What is Oral Pathology?
The inside of the mouth is normally lined with a special type of skin called mucosa which is smooth and coral pink in color. Any alteration in this appearance could be a warning sign for a pathological process. The most serious of these is oral cancer. The following can be signs at the beginning of a pathologic process or cancerous growth:
- Reddish patches (erythroplakia) or whitish patches (leukoplakia) in the mouth
- A sore that fails to heal and bleeds easily
- A lump or thickening on the mucosa lining the inside of the mouth
- Chronic sore throat or hoarseness
- Difficulty in chewing or swallowing
These changes can be detected on the lips, cheeks, palate and gum tissue around the teeth, tongue, face and/or neck. Pain does not always occur with pathology, and curiously, is not often associated with oral cancer. However, any patient with facial and/or oral pain, without an obvious cause or reason, may also be at risk for oral cancer.
We would recommend performing an oral cancer self-examination monthly and remember that your mouth is one of your body’s most important warning systems. Do not ignore suspicious lumps or sores. Please contact us so we may help.
What is a biopsy?
A biopsy is a surgical procedure that involves the removal of a piece of the suspicious tissue; usually part of the lining tissue (mucosa) of the mouth or the underlying bone that has demonstrated possible involvement through the examination process. Fortunately, most biopsies can be carried out in the office setting with Novocain or Lidocaine, a local anesthesia. Upon completion of the biopsy, the harvested piece of tissue, or specimen, is sent to a pathology laboratory for examination where the tissue is handled by a qualified specialist in oral pathology.
What do I expect?
The pathologist will need to process the tissue and then examine the specimen under a microscope. In the majority of cases this tissue processing and examination by the pathologist will require approximately ten days. Great care is taken to ensure and provide an accurate diagnosis. Upon completing the tissue examination, the pathologist will send, fax or telephone a report to your surgeon for review. Any questions that the surgeon may have about the report is then discussed with the pathologist prior to the patient returning to the office.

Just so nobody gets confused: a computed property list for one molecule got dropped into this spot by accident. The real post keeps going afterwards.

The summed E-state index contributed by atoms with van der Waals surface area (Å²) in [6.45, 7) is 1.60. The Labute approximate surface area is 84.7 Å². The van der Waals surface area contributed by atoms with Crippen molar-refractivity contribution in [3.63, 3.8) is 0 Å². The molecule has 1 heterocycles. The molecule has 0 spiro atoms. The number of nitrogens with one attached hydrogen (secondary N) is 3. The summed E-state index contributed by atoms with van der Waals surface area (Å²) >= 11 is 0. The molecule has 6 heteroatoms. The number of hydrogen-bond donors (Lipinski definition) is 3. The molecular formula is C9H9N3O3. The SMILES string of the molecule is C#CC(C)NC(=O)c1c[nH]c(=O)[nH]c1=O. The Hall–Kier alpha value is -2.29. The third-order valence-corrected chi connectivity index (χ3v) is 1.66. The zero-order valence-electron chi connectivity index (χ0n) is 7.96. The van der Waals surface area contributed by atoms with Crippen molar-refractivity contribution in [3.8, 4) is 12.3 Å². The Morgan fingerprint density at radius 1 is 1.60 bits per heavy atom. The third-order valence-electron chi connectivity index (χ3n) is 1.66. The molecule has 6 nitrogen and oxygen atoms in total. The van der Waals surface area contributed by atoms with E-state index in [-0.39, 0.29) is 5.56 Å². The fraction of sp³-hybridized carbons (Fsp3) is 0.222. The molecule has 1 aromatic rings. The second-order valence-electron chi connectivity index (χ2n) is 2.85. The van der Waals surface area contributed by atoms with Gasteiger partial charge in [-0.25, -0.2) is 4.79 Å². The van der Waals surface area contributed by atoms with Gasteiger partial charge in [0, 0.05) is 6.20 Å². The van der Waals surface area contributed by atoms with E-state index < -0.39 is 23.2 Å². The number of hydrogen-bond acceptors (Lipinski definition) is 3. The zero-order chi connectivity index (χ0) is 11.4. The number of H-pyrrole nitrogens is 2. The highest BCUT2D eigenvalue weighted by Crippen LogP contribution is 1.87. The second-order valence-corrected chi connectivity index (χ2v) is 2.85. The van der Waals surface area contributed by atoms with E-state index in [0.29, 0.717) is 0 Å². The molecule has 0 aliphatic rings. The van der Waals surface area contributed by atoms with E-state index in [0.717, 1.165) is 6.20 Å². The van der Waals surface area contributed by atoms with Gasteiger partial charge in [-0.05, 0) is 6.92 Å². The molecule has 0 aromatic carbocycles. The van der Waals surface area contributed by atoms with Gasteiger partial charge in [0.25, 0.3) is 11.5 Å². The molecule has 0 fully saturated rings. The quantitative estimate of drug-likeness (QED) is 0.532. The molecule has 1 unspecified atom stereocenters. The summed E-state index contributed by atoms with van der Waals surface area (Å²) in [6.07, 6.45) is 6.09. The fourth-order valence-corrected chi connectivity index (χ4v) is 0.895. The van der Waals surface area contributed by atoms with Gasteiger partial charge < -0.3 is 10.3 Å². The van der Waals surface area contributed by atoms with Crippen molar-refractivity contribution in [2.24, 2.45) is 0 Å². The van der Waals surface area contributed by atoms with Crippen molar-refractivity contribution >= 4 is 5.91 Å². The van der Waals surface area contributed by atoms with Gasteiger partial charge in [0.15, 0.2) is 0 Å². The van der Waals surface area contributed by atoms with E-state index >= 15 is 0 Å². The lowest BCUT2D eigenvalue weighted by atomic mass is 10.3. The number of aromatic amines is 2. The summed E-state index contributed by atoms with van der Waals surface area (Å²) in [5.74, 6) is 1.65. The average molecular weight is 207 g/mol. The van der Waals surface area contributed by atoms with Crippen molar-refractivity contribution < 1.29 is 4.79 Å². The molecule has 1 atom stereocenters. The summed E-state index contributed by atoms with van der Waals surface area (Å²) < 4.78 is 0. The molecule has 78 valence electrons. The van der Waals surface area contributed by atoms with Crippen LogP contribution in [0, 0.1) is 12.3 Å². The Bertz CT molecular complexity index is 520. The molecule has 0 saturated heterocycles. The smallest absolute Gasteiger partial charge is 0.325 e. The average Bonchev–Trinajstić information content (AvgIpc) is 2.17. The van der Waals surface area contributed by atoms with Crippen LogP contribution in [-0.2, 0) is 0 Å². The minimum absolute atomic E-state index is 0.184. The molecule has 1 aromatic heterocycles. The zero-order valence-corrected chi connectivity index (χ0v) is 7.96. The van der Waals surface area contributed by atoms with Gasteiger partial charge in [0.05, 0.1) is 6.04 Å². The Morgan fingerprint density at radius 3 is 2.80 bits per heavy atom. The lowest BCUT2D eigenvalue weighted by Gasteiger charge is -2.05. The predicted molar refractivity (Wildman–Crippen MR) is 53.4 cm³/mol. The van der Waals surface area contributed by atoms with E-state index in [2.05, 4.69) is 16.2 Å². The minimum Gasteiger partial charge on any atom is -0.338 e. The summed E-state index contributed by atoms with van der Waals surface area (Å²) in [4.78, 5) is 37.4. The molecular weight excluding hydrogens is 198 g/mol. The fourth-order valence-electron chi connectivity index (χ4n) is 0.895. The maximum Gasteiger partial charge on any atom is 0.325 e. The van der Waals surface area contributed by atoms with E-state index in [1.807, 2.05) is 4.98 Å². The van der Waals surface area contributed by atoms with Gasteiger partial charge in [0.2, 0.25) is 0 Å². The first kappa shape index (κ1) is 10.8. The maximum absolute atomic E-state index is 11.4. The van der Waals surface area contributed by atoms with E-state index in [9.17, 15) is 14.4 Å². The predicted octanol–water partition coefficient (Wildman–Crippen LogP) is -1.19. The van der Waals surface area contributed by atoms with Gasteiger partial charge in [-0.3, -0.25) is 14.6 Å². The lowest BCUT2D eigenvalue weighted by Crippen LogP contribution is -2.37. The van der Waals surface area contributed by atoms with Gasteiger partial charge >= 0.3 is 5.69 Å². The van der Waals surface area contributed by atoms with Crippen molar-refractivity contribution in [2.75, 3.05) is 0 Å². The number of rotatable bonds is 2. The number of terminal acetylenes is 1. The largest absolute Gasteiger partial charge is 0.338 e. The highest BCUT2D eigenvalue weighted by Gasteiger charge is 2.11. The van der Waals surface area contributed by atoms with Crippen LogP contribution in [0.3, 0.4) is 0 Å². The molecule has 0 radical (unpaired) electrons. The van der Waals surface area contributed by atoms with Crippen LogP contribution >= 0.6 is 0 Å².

The report provided to the surgeon by the pathologist not only helps in establishing a diagnosis, but enables him to develop a treatment plan that specifically addresses the type of lesion identified in the diagnosis. Small lesions may have been removed in their entirety during the biopsy while larger lesions may have had only a small portion removed, thereby, requiring additional surgery. Furthermore, it may have been necessary to place sutures (stitches) at the biopsy site which will need to be removed at a future appointment. In any case, the patient is required to return to the office to review the results of the biopsy procedure and discuss the need for future treatment if that is deemed necessary.
What Are the Risk Factors for Oral Cancer?
By far the most common is the chronic use of tobacco and alcohol. Other factors include poor oral hygiene, irritation caused by ill-fitting dentures, rough surfaces on teeth, poor nutrition and/or any combination of the above. Despite what you may hear, studies have shown that the death rate from oral cancer is about four times greater for cigarette smokers than that for nonsmokers.
While it is widely held in the medical coormal conditions of the body. It follows logically then that oral pathology is the branch of the dental profession that deals with diseases and abnormal conditions of the oral cavity (mouth) as well as the adjacent areas of the head and neck. These maladies can range from a simple disease process such as an infected tooth and benign growth, to life threatening malignancy such as oral cancer.
Unlike some other less conspicuous locations in the body, we benefit significantly from the fact that the mouth is so easily accessible. This allows abnormalities to be easily detected in their early stage of development. To add to this good fortune, the majority of the disease processes in this region are benign, non-cancerous and are remedied by either medication or simple surgical procedures.